Are carrots really good for your eyesight? While optometrists admit that the orange root vegetables contain significant amounts of a beta-carotene which is known to be beneficial for your eyes, carrots can not replace suitable corrective eye care.
Beta-carotene is a carotenoid, or orange pigment that converts into vitamin A once absorbed in the body. Vitamin A helps to protect the surface of the eye (cornea) and has been determined to be preventative for various eye diseases such as macular degeneration. Vitamin A, an antioxidant compound, protects the surface of the eye to decrease the risk of ocular infections and other infectious diseases. Vitamin A has also shown to be an effective solution for dry eyes and other eye conditions. A deficiency of vitamin A (which is be more likely in underdeveloped countries) is known to cause night blindness, corneal ulcers and retinal damage which can contribute to complete blindness.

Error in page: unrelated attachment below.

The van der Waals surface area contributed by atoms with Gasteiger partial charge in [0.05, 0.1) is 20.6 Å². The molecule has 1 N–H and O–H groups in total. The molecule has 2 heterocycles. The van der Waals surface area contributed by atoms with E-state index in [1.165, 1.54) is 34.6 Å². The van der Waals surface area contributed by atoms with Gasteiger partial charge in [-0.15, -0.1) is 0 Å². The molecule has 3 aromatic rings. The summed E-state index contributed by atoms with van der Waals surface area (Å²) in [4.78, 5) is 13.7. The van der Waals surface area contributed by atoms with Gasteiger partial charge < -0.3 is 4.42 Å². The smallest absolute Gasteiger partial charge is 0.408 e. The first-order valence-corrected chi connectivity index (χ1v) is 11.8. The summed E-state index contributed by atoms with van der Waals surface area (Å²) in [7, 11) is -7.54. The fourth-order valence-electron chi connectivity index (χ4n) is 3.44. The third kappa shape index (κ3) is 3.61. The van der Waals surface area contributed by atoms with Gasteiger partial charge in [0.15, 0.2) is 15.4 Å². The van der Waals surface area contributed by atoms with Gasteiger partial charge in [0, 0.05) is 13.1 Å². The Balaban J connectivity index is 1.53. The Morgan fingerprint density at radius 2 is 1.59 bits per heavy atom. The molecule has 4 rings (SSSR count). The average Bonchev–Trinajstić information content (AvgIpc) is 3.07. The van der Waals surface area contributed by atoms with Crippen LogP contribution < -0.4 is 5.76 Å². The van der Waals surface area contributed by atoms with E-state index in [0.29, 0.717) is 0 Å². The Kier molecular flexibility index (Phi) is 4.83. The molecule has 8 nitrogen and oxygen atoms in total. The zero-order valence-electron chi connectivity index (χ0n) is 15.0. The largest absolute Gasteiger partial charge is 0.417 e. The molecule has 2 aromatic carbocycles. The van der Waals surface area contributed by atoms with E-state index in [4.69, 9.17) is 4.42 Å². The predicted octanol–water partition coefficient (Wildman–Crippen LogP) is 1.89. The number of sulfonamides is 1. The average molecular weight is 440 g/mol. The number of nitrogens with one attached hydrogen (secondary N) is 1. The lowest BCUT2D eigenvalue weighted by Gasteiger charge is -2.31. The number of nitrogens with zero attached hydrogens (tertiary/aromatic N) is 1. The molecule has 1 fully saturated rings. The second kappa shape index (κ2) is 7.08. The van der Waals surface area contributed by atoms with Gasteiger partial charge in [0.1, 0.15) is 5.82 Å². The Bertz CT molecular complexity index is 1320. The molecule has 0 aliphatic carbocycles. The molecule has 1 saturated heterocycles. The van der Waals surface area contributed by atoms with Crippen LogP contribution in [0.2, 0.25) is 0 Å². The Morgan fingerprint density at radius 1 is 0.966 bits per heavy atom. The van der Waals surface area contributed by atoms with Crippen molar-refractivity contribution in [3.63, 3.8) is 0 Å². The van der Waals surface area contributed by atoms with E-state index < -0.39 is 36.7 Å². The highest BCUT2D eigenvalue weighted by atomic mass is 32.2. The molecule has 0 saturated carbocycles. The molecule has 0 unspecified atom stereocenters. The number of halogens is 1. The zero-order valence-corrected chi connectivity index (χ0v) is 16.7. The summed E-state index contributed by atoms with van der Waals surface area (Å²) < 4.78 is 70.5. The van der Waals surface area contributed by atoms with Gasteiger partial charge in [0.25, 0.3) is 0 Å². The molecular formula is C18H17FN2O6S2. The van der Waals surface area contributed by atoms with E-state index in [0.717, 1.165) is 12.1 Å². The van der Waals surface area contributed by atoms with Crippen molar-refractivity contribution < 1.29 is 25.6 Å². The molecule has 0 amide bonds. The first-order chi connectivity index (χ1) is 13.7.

Two variations of vitamin A exist, which relate to the food source they come from. Vitamin A originating from an animal is called Retinol and can be obtained from foods such as beef, chicken liver, or dairy products. Vitamin A that is produce-derived comes in the form of ''provitamin A'' carotenoids, which convert to retinol after the food is absorbed. In addition to carrots, carotenoids can be found in colorful produce such as oranges, sweet potatoes, spinach, kale and cantaloupes.
There is no doubt that vitamin A contributes to the health of your eyes as well as your overall health. Although carrots won't correct vision impairments, mother was right when she advised ''eat your vegetables.''